The U.S. stated that it continues to strongly support NATO's open-door policy. Yet Washington expressed "its willingness to discuss measures to ensure mutual openness and commitment on the part of the United States and Russia to renounce the deployment of offensive land-based missiles and regular troops on Ukrainian territory."


(Source: El País)

Following are Russia's drafts of its demand for security guarantees in the form of a proposed treaty (translated from Russian from TASS) and NATO's and Washington's confidential responses.[2][3]

Russia's Demand For Security Guarantees Against NATO Expansion

Treaty Between The United States Of America And The Russian Federation On Security Guarantees

"The United States of America and the Russian Federation, hereinafter referred to as the 'Parties'

"guided by the principles contained in the Charter of the United Nations, the 1970 Declaration on Principles of International Law concerning Friendly Relations and Cooperation among States in accordance with the Charter of the United Nations, the 1975 Helsinki Final Act of the Conference on Security and Cooperation in Europe, as well as the provisions of the 1982 Manila Declaration on the Peaceful Settlement of Disputes, the 1999 Charter for European Security, and the 1997 Founding Act on Mutual Relations, Cooperation and Security between the North Atlantic Treaty Organization and the Russian Federation,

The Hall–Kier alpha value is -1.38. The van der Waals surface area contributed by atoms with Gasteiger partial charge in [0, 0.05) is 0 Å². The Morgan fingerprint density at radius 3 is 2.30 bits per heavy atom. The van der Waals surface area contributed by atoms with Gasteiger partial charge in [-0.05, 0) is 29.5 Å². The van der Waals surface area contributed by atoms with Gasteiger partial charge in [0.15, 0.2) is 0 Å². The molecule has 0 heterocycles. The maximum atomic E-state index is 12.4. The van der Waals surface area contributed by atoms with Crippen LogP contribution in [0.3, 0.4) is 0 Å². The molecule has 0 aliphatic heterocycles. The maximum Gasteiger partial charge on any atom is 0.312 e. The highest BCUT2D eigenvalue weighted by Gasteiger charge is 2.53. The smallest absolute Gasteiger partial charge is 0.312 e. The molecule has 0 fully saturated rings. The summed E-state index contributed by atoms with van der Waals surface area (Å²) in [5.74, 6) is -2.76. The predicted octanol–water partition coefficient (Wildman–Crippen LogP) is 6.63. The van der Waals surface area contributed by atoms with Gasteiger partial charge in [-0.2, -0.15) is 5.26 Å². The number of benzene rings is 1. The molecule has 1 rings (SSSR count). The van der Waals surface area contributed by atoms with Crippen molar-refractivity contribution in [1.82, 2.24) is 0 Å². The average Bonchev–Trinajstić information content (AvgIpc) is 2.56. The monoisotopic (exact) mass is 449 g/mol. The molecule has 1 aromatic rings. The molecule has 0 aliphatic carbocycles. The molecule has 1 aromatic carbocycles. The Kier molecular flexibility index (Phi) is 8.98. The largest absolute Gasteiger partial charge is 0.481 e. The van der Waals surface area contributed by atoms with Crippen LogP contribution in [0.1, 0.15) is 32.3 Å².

"recalling the inadmissibility of the threat or use of force in any manner inconsistent with the purposes and principles of the Charter of the United Nations both in their mutual and international relations in general,

"supporting the role of the United Nations Security Council that has the primary responsibility for maintaining international peace and security,

"recognizing the need for united efforts to effectively respond to modern security challenges and threats in a globalized and interdependent world,